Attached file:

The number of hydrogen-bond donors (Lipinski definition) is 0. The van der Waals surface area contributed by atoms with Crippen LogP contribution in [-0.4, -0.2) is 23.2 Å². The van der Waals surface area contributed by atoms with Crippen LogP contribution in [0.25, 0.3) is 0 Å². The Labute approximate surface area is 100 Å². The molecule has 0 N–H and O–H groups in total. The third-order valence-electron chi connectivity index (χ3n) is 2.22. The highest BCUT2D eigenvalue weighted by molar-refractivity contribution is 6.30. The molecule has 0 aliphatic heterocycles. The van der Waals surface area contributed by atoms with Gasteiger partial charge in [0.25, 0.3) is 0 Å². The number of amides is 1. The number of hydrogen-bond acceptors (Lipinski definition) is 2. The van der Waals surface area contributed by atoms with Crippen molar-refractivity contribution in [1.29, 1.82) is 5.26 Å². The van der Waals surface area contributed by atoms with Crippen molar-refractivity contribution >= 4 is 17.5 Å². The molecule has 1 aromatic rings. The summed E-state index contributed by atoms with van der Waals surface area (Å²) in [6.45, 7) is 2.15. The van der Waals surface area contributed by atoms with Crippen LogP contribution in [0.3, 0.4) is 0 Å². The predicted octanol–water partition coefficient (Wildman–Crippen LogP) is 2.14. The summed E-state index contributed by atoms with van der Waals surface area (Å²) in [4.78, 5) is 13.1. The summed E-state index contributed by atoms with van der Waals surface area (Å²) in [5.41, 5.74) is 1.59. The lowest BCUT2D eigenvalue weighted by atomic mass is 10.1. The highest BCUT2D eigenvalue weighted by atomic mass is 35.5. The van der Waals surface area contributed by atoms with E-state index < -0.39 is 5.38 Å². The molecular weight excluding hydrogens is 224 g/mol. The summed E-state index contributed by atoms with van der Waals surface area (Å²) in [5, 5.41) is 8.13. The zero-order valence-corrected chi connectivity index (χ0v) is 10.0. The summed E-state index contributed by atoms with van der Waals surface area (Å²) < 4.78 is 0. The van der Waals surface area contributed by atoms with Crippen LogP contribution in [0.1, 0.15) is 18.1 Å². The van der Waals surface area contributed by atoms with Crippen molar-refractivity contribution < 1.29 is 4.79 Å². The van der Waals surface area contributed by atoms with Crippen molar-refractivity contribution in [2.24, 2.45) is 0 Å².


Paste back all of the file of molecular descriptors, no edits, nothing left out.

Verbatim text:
The number of hydrogen-bond donors (Lipinski definition) is 0. The van der Waals surface area contributed by atoms with Crippen LogP contribution in [-0.4, -0.2) is 23.2 Å². The van der Waals surface area contributed by atoms with Crippen LogP contribution in [0.25, 0.3) is 0 Å². The Labute approximate surface area is 100 Å². The molecule has 0 N–H and O–H groups in total. The third-order valence-electron chi connectivity index (χ3n) is 2.22. The highest BCUT2D eigenvalue weighted by molar-refractivity contribution is 6.30. The molecule has 0 aliphatic heterocycles. The van der Waals surface area contributed by atoms with Gasteiger partial charge in [0.25, 0.3) is 0 Å². The number of amides is 1. The number of hydrogen-bond acceptors (Lipinski definition) is 2. The van der Waals surface area contributed by atoms with Crippen molar-refractivity contribution in [1.29, 1.82) is 5.26 Å². The van der Waals surface area contributed by atoms with Crippen molar-refractivity contribution >= 4 is 17.5 Å². The molecule has 1 aromatic rings. The summed E-state index contributed by atoms with van der Waals surface area (Å²) in [6.45, 7) is 2.15. The van der Waals surface area contributed by atoms with Crippen LogP contribution in [0.3, 0.4) is 0 Å². The predicted octanol–water partition coefficient (Wildman–Crippen LogP) is 2.14. The summed E-state index contributed by atoms with van der Waals surface area (Å²) in [4.78, 5) is 13.1. The summed E-state index contributed by atoms with van der Waals surface area (Å²) in [5.41, 5.74) is 1.59. The lowest BCUT2D eigenvalue weighted by atomic mass is 10.1. The highest BCUT2D eigenvalue weighted by atomic mass is 35.5. The van der Waals surface area contributed by atoms with E-state index < -0.39 is 5.38 Å². The molecular weight excluding hydrogens is 224 g/mol. The summed E-state index contributed by atoms with van der Waals surface area (Å²) in [5, 5.41) is 8.13. The zero-order valence-corrected chi connectivity index (χ0v) is 10.0. The summed E-state index contributed by atoms with van der Waals surface area (Å²) < 4.78 is 0. The van der Waals surface area contributed by atoms with Crippen LogP contribution in [0.1, 0.15) is 18.1 Å². The van der Waals surface area contributed by atoms with Crippen molar-refractivity contribution < 1.29 is 4.79 Å². The van der Waals surface area contributed by atoms with Crippen molar-refractivity contribution in [2.24, 2.45) is 0 Å².